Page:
The final six images (below) were all done with the ancient Olympus Pen FT half frame 50-90mm f3.5 zoom lens from the early 1970's. It's not as contrasty as the modern lenses but with a little boost in contrast and just a tiny, tiny smidgeon of sharpening I think it holds up well. The secret with older, single coated lenses is to try never to shoot them into a light source unless flare is the special effect you are looking for. The lens is all metal construction, incredibly well made and in perfect operating condition decades after being first pressed into service. I find its incredibly smooth zoom and focus rings to be as good as anything on the market in the last few decades.

Have I learned anything wildly new shooting the GH3, it lenses and the old legacy lenses?

Yes and no.

The new glass is sharp and good pretty much across the board.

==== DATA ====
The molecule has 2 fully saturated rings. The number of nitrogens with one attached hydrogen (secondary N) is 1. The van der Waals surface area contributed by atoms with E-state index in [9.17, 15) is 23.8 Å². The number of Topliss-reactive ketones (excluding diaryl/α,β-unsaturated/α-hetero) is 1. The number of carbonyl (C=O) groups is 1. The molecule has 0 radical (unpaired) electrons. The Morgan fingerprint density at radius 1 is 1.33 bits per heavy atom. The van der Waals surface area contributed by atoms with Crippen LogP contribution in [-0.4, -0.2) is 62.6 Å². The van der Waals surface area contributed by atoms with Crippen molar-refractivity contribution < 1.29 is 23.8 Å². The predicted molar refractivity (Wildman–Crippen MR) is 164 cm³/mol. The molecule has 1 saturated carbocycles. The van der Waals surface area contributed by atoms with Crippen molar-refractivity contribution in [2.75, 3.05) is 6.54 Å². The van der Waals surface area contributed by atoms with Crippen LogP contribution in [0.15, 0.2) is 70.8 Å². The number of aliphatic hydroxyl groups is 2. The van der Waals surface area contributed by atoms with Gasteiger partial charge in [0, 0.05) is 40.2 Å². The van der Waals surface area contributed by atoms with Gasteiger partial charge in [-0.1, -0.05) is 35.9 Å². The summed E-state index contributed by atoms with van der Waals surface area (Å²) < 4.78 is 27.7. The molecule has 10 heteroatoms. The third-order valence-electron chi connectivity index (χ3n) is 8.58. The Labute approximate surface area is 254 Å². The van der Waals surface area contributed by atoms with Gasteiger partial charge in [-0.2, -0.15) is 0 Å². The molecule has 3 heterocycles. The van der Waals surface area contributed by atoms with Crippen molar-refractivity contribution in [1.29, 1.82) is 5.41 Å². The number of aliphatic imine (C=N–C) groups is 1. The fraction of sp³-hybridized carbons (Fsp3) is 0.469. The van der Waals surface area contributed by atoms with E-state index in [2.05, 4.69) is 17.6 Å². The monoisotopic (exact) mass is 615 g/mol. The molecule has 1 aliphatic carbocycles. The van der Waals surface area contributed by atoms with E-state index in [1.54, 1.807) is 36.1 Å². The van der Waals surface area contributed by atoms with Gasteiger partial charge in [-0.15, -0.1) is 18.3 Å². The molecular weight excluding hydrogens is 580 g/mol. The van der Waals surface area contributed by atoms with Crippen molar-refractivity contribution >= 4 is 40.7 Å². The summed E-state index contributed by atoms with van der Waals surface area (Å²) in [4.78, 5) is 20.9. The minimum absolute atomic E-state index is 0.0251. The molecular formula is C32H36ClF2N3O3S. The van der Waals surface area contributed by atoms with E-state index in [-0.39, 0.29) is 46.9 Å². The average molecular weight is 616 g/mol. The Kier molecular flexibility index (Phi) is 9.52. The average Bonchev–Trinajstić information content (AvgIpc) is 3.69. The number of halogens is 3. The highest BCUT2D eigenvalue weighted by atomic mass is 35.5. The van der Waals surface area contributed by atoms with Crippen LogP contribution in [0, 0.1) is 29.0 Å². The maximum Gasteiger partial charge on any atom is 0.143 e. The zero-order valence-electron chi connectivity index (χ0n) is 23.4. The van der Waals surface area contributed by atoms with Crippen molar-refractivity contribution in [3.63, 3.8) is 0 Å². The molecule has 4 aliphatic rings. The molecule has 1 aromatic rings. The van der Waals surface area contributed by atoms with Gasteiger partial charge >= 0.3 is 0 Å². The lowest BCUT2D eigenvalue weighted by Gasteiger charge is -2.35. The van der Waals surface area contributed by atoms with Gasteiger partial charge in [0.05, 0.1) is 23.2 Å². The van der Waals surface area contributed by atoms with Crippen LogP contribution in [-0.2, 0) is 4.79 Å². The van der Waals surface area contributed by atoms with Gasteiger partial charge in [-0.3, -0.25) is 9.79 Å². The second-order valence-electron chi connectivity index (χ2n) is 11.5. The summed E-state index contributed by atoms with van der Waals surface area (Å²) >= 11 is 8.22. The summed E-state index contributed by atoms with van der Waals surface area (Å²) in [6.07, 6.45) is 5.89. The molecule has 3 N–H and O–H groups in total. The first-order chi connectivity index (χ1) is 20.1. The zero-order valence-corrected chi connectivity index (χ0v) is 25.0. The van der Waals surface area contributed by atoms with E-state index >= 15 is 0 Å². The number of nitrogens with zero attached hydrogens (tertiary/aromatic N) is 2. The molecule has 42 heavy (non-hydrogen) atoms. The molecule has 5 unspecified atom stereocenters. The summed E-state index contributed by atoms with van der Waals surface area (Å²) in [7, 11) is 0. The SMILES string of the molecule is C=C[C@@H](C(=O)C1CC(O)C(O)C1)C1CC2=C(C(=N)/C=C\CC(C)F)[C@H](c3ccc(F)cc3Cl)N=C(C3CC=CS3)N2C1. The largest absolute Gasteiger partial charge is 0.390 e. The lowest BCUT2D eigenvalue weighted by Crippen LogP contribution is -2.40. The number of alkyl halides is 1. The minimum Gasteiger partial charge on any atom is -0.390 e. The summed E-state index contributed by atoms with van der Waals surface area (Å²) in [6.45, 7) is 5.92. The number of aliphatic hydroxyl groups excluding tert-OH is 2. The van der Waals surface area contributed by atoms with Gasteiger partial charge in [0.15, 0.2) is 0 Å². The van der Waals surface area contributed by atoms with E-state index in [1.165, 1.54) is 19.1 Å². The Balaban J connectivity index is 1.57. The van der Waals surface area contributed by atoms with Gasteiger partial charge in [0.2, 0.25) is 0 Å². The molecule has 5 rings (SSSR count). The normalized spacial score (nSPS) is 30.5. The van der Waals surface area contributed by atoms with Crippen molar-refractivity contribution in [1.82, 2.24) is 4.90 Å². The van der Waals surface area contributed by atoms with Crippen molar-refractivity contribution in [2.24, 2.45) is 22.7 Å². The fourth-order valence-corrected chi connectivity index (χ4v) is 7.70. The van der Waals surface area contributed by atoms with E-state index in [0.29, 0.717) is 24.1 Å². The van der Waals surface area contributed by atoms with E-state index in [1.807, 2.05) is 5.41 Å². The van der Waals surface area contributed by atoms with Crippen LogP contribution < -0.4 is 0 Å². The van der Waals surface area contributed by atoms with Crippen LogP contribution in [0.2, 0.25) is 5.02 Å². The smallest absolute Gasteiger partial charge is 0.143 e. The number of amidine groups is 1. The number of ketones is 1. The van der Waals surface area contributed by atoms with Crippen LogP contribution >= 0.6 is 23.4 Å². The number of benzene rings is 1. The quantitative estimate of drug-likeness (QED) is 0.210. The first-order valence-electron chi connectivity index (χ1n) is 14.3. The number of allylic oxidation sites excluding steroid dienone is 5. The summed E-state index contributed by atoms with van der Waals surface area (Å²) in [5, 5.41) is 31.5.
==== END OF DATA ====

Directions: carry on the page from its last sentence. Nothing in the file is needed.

The older fast lenses from the Olympus Half Frame Pen FT series are 

remarkably good. As good (one stop down) as just about anything being cranked out

by the camera makers today.

The 60mm f1.5 is awesome at f2

The 70mm f2 is really sharp and nice at f2.8 

and the 40mm f1.4 maybe the sharpest lens I've used for this camera system.

They are a bit more trouble to use than the AF stuff but the reward is

in a look that's a pleasing combination of 

sharp and mellow.

That's about it.

Studio Portrait Lighting

A continuation on a theme. The iPad as the new Instamatic.

No big fanfare, just two interesting Olympus OMD e-m1 posts from my friend at ATMTX



The views expressed at ATMTX's blog represent his feelings about the cameras being reviewed and don't necessarily exactly reflect my views here at VSL.  Head on over to his site and read what he has to say about his long term, hands on experiences with two of the hot cameras of the day. Oh...yeah, he directly compares the e-m1 with Canon's 6D, which he also owns....

Interesting assessments!


Studio Portrait Lighting

Another chance for an ancient lens.

I went to San Antonio yesterday to visit my parents and to walk around and try a few different lenses with the Panasonic GH3. My parents are doing quite well. And San Antonio is as fun and colorful as ever.